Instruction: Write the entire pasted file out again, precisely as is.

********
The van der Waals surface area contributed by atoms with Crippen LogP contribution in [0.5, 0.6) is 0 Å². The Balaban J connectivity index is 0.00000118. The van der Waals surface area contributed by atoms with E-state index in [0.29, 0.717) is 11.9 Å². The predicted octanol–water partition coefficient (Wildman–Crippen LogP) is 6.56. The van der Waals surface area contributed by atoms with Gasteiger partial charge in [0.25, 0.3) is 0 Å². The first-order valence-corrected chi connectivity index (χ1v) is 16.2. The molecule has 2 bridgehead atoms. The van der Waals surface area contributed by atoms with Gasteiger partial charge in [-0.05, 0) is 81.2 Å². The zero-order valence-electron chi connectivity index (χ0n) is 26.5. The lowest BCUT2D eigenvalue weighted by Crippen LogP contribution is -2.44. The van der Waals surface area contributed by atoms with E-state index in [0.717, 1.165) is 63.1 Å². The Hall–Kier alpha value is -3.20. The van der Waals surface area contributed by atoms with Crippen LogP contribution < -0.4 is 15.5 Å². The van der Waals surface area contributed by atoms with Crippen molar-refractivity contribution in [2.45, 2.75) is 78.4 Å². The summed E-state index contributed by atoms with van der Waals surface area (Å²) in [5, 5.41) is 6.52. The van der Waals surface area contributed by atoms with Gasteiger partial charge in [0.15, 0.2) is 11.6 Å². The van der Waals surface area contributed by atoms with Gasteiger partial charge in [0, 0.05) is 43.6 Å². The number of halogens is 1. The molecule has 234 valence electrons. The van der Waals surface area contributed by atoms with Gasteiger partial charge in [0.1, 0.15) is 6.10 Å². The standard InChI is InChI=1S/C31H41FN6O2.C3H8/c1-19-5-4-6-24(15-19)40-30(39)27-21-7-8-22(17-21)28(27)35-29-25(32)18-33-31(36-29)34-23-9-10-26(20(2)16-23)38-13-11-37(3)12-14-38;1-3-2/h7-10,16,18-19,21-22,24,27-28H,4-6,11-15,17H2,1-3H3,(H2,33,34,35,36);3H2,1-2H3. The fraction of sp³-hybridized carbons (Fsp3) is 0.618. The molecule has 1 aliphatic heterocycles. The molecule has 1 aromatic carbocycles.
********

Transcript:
The van der Waals surface area contributed by atoms with Crippen LogP contribution in [0.5, 0.6) is 0 Å². The Balaban J connectivity index is 0.00000118. The van der Waals surface area contributed by atoms with E-state index in [0.29, 0.717) is 11.9 Å². The predicted octanol–water partition coefficient (Wildman–Crippen LogP) is 6.56. The van der Waals surface area contributed by atoms with Gasteiger partial charge in [0.25, 0.3) is 0 Å². The first-order valence-corrected chi connectivity index (χ1v) is 16.2. The molecule has 2 bridgehead atoms. The van der Waals surface area contributed by atoms with Gasteiger partial charge in [-0.05, 0) is 81.2 Å². The zero-order valence-electron chi connectivity index (χ0n) is 26.5. The lowest BCUT2D eigenvalue weighted by Crippen LogP contribution is -2.44. The van der Waals surface area contributed by atoms with E-state index in [0.717, 1.165) is 63.1 Å². The Hall–Kier alpha value is -3.20. The van der Waals surface area contributed by atoms with Crippen LogP contribution < -0.4 is 15.5 Å². The van der Waals surface area contributed by atoms with Crippen molar-refractivity contribution in [2.45, 2.75) is 78.4 Å². The summed E-state index contributed by atoms with van der Waals surface area (Å²) in [5, 5.41) is 6.52. The van der Waals surface area contributed by atoms with Gasteiger partial charge in [0.15, 0.2) is 11.6 Å². The van der Waals surface area contributed by atoms with Gasteiger partial charge in [0, 0.05) is 43.6 Å². The number of halogens is 1. The molecule has 234 valence electrons. The van der Waals surface area contributed by atoms with Gasteiger partial charge in [0.1, 0.15) is 6.10 Å². The standard InChI is InChI=1S/C31H41FN6O2.C3H8/c1-19-5-4-6-24(15-19)40-30(39)27-21-7-8-22(17-21)28(27)35-29-25(32)18-33-31(36-29)34-23-9-10-26(20(2)16-23)38-13-11-37(3)12-14-38;1-3-2/h7-10,16,18-19,21-22,24,27-28H,4-6,11-15,17H2,1-3H3,(H2,33,34,35,36);3H2,1-2H3. The fraction of sp³-hybridized carbons (Fsp3) is 0.618. The molecule has 1 aliphatic heterocycles. The molecule has 1 aromatic carbocycles.